We are told by his early biographers that he prepared a defense. Why, if he didn’t care about his standing in the community, did he do that? I think that he believed  that what he taught was not harmful for religion per se, but only for a certain kind of religion,  the religion of the theologians, who had subordinated philosophy and rational inquiry to religion.  I can imagine that he wished to convince the Amsterdam rabbis, who were well-versed in philosophy, that what he taught was actually good for promoting piety among the non-philosophical.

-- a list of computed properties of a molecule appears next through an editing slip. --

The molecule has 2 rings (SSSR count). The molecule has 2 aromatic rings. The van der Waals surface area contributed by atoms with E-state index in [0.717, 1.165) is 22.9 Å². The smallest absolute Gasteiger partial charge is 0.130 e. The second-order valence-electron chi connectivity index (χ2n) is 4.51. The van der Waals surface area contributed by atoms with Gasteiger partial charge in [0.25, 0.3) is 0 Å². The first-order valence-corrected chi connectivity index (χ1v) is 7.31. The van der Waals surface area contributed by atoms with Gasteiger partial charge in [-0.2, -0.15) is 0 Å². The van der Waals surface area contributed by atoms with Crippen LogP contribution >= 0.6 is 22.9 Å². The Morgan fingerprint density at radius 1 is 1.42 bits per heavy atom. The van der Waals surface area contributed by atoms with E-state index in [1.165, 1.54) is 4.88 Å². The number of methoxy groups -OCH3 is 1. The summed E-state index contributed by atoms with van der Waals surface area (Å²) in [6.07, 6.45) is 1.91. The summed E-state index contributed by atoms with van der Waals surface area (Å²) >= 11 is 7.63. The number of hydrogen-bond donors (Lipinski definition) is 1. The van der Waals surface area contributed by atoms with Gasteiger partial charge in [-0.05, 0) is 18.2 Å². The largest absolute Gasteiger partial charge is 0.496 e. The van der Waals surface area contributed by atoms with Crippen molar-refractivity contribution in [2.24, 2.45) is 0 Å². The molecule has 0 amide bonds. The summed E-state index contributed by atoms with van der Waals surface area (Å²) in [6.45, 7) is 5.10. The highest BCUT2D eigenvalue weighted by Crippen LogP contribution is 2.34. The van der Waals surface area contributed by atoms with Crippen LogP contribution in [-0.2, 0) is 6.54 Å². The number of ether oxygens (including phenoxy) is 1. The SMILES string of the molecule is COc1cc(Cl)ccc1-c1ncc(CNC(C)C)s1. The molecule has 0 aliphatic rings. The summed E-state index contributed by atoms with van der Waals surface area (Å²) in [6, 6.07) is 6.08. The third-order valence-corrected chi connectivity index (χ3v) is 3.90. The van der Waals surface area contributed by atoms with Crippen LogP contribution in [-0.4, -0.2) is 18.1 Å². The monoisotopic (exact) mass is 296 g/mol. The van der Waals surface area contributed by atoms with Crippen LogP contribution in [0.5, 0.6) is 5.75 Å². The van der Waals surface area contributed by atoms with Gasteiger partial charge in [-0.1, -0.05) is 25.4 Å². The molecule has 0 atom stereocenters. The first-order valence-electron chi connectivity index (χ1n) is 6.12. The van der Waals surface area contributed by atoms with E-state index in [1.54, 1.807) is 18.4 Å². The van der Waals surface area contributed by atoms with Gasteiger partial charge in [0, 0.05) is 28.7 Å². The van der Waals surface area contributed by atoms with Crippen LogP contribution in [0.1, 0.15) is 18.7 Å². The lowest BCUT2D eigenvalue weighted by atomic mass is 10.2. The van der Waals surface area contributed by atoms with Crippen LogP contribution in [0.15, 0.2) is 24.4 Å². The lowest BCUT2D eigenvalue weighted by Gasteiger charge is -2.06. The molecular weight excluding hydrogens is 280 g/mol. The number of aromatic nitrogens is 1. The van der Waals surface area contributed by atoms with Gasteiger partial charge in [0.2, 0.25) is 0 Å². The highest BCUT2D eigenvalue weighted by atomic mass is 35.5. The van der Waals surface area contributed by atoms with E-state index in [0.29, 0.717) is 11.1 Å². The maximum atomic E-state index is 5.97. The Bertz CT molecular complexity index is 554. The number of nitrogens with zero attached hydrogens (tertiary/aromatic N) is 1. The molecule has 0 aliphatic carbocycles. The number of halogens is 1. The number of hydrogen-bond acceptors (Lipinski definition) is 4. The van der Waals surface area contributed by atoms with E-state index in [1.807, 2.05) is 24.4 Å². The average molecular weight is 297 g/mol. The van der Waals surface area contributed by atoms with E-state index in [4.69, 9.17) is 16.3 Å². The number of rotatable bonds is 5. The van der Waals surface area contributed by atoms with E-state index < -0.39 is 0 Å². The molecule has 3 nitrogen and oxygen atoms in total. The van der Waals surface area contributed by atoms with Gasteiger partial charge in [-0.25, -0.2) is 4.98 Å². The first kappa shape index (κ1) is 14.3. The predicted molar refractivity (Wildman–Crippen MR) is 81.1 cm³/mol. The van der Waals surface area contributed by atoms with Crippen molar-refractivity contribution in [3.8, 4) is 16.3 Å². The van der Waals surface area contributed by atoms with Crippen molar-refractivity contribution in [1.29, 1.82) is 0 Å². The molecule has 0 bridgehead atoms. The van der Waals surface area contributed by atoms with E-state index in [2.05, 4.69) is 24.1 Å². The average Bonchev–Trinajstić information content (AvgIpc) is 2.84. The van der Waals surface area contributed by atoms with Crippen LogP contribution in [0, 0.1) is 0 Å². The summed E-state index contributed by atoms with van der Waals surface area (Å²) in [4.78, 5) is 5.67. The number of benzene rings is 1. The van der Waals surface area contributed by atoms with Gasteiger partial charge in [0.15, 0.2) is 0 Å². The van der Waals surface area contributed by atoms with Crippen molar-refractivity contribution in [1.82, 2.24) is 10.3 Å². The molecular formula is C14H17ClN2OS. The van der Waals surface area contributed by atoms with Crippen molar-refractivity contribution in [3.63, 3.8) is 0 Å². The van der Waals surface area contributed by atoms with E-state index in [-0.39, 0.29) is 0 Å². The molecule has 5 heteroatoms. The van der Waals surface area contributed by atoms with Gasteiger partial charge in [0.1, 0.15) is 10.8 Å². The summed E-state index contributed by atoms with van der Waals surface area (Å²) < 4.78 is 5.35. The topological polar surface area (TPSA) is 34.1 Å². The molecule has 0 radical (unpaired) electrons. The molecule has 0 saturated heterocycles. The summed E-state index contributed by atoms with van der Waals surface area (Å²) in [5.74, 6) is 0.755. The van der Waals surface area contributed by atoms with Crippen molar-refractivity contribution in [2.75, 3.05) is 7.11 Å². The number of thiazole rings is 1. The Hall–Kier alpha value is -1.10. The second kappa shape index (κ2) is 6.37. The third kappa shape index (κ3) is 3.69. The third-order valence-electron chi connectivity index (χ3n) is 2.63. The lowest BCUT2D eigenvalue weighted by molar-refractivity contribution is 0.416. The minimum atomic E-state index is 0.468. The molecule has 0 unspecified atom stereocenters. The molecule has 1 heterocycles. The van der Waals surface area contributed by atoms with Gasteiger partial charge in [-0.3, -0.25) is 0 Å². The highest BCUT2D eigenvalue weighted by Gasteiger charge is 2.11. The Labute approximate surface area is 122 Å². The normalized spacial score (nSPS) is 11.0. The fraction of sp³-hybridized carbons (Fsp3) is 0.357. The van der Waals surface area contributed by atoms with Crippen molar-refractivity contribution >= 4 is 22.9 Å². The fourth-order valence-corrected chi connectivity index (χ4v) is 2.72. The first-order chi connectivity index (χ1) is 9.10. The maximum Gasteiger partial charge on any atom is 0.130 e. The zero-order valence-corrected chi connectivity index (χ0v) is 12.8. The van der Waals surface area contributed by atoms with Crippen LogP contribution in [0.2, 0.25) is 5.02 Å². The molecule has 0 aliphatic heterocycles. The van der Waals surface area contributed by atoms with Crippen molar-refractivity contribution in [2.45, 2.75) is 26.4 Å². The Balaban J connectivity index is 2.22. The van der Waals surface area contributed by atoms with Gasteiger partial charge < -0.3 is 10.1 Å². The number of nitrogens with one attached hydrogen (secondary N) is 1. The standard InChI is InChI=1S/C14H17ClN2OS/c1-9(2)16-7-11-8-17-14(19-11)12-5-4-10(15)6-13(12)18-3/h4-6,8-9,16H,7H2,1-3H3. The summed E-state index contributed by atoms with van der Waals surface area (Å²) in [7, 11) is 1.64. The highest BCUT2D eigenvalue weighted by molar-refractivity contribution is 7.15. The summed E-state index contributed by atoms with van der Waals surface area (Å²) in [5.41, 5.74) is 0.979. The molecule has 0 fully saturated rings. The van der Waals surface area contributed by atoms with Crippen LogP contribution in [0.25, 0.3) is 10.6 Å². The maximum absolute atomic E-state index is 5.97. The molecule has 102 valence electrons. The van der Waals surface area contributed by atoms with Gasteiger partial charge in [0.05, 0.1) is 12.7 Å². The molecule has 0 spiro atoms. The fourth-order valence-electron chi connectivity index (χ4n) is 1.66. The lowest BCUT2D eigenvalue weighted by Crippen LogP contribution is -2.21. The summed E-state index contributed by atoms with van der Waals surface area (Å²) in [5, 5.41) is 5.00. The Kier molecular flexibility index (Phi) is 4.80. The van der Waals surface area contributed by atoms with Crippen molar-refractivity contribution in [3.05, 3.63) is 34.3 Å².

How far we have come since then! When once rabbis pronounced the ban of excommunication, now we have Prof. Alan Dershowitz, the heresy hunter from Harvard, who not only decides what is admissible and what is beyond the pale in discourse about Israel, but also quite literally hounds his Jewish opponents with the zeal of a Torquemada.  Look at the man’s attacks on Norman Finkelstein, Rachel Giora, Anat Matar, Shlomo Sand, and Richard Goldstone (and these are only the Jews I know about; readers are invited to remind me of others.) Finkelstein, to be sure, had accused Dershowitz of plagiarism, which would naturally arouse the anger of any professor. But instead of merely rebutting the charges,  Dershowitz went after Finkelstein at every opportunity, threatening Finkelstein’s publisher, University of California Press, not to publish his book,  and then attempting to influence Finkelstein’s tenure decision. In the case of Giora, Matar, and Sand, none of whom had gone after him, Dershowitz “accused them of hurting students and harming the resilience of the State of Israel,” according to a letter of protest signed by Tel-Aviv university faculty members.